In accordance with this invention, a dielectric is interposed between the electrodes, constraining the emulsion as a layer of limited thickness in the field, whereby, with due reference to the respective thicknesses, specific resistances and specific capacitive reactances of the dielectric and emulsion, and the frequency of the imposed potential, the major portion of the voltage drop between the electrodes is taken up by the interposed dielectric, and only a minor portion thereof is imposed across the emulsion. By this means, major variations in the effective insulating thickness of the oil, such as may be caused by the formation of conducting chains, produce only relatively minor variations in the gradient in said oil. In effect, the potential difference across the emulsion layer at any given point is maintained substantially proportional to the effective dielectric thickness of the oil included in the emulsion at that point and, hence, the desired optimum gradient can be maintained in all other parts of the oil without dielectric breakdown, the dielectric surface bounding one side of the emulsion layer being non-conducting and, hence, not necessarily equipotential.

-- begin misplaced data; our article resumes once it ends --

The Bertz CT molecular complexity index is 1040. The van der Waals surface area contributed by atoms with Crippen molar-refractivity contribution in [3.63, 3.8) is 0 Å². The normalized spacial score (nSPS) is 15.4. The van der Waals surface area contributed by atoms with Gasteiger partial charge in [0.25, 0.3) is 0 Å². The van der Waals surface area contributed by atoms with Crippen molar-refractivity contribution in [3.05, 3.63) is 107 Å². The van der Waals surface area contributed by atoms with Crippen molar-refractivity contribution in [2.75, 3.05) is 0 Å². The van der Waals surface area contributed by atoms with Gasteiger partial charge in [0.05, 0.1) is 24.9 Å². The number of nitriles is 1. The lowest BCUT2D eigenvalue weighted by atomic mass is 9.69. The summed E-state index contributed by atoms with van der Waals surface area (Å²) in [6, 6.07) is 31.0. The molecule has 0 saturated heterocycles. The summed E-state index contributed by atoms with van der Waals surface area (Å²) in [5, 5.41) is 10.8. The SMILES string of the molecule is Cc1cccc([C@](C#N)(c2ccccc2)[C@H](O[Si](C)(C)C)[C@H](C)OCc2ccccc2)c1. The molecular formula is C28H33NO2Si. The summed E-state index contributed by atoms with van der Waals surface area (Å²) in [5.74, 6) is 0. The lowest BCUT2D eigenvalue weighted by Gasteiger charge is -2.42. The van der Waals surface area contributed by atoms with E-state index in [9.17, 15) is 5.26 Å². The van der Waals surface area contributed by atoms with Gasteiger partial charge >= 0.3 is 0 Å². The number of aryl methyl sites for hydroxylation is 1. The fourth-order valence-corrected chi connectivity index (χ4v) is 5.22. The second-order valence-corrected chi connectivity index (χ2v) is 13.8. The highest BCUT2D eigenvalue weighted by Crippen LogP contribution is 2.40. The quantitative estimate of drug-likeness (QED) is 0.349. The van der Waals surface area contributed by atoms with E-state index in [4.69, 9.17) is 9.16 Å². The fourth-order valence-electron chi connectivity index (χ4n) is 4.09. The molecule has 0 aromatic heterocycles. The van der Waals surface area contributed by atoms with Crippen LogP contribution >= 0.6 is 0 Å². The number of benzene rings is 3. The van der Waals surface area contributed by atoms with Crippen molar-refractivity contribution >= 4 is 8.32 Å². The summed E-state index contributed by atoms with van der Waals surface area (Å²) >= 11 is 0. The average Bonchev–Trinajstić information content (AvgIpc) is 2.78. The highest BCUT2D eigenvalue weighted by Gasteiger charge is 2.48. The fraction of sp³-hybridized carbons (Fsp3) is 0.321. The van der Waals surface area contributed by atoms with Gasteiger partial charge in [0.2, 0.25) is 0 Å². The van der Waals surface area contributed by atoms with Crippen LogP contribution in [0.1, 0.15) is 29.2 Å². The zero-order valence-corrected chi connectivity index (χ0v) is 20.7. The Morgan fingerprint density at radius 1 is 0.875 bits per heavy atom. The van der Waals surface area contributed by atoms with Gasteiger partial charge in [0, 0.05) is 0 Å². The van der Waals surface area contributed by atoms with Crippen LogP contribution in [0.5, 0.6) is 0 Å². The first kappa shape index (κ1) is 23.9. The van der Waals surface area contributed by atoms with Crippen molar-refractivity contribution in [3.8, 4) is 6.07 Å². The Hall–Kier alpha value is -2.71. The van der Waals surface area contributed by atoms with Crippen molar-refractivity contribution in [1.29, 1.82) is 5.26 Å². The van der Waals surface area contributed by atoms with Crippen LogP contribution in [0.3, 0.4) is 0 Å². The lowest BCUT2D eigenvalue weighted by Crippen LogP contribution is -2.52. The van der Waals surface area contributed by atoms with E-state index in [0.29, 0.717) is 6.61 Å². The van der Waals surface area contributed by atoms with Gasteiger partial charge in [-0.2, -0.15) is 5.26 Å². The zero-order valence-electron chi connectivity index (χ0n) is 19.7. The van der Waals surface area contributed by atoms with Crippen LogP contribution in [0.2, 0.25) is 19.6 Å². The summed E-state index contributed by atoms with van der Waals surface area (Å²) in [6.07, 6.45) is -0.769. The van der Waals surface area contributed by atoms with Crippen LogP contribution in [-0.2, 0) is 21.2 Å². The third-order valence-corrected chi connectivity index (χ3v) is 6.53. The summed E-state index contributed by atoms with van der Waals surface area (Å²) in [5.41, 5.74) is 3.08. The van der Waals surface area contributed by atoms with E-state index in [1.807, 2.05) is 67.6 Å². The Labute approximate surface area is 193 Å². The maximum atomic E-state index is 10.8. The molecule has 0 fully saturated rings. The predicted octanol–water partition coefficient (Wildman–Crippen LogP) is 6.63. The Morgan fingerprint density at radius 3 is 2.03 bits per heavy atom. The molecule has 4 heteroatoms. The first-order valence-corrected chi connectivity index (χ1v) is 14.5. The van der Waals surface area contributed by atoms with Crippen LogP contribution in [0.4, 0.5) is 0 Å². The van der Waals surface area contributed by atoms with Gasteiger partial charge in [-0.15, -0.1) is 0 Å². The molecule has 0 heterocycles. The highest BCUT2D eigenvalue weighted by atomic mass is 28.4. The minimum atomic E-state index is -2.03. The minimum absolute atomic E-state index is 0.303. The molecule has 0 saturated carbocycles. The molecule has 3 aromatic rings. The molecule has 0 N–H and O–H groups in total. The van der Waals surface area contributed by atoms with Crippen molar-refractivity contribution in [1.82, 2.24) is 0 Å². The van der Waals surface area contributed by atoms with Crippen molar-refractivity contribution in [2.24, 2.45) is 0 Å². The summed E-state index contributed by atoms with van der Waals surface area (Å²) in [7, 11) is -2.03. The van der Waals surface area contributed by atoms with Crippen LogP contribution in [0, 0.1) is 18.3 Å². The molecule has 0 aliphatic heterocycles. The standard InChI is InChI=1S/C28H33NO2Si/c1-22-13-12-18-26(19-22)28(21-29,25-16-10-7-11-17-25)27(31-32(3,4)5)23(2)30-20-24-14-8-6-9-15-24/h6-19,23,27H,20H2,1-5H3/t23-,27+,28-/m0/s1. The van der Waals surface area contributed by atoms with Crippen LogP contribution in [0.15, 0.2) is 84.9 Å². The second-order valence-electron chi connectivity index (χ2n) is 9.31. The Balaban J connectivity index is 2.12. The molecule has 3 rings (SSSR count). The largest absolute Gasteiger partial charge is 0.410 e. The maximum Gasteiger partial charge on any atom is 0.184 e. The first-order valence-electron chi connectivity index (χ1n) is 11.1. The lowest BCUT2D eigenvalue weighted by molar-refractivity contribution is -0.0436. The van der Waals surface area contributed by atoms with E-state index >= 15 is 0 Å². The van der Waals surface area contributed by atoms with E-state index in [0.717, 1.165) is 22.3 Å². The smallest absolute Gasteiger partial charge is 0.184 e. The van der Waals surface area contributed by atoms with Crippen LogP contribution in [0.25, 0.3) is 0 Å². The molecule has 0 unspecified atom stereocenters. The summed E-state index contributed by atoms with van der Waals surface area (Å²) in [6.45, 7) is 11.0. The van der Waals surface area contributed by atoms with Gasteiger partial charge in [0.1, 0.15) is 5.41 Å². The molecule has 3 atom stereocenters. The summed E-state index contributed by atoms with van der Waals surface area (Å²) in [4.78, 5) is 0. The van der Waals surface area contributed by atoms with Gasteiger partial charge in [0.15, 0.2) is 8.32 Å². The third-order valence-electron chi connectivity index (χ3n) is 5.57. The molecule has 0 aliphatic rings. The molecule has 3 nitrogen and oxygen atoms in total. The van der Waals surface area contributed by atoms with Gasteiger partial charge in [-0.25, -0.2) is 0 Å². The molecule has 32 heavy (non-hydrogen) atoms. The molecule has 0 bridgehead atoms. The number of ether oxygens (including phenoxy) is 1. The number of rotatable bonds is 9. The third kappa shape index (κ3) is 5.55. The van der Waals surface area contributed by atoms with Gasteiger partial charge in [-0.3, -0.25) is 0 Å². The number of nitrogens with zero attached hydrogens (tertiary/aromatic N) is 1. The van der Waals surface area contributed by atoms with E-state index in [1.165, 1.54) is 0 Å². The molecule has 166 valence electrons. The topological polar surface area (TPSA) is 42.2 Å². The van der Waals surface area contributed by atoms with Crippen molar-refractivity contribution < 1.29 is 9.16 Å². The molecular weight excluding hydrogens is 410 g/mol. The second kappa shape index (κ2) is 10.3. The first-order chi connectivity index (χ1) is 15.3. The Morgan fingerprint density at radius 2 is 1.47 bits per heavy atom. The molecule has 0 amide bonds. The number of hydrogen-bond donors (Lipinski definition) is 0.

It is, accordingly, an object of the present invention to provide for the treatment of an emulsion as a layer in an inter-electrode space in series with an inter-electrode dielectric layer, the dielectric layer being arranged to take up a major portion of the potential difference between the electrodes.

It is, furthermore, an object of the invention to provide a method and apparatus for the application of a potential difference across a layer of emulsion which varies locally according to the local dielectric thickness of the layer, the layer being bounded on one side by a non-equipotential surface.

By a non-equipotential surface I have reference to a surface of high surface resistivity, which may or may not be equipotential under ideal conditions in which the emulsion is everywhere uniform, but which becomes a non-equipotential surface under conditions of local electric breakdown of the emulsion, the variations in the potential of the surface arising from such a local breakdown being restricted to that area of the surface in the immediate vicinity of the breakdown.

46 In accordance with my invention, I prefer to use alternating fields of high frequency such that the capacitive reactance of the emulsion layer becomes small with respect to its resistance, whereby the relative voltage drops across the interposed dielectric and the emulsion layer ap-' portion themselves according to the respective capacitive reactances, and whereby the dielectric may be suitably chosen on the basis of its specific inductive capacity.

It is, accordingly, an object of the present in2 3,5* ventlon to treat an emulsion layer with alternating fields of such frequency that the capacitive reactance of the emulsion layer is small with respect tb its resistance. It is, furthermore, an object to impress such a field across a space containing a dielectric layer whose capacitive reactance is at least equal to that of the emulsion layer, whereby the major portion of the voltage drop Is taken up by the dielectric layer and only a minor portion of the voltage drop is Impressed across the emulsion layer.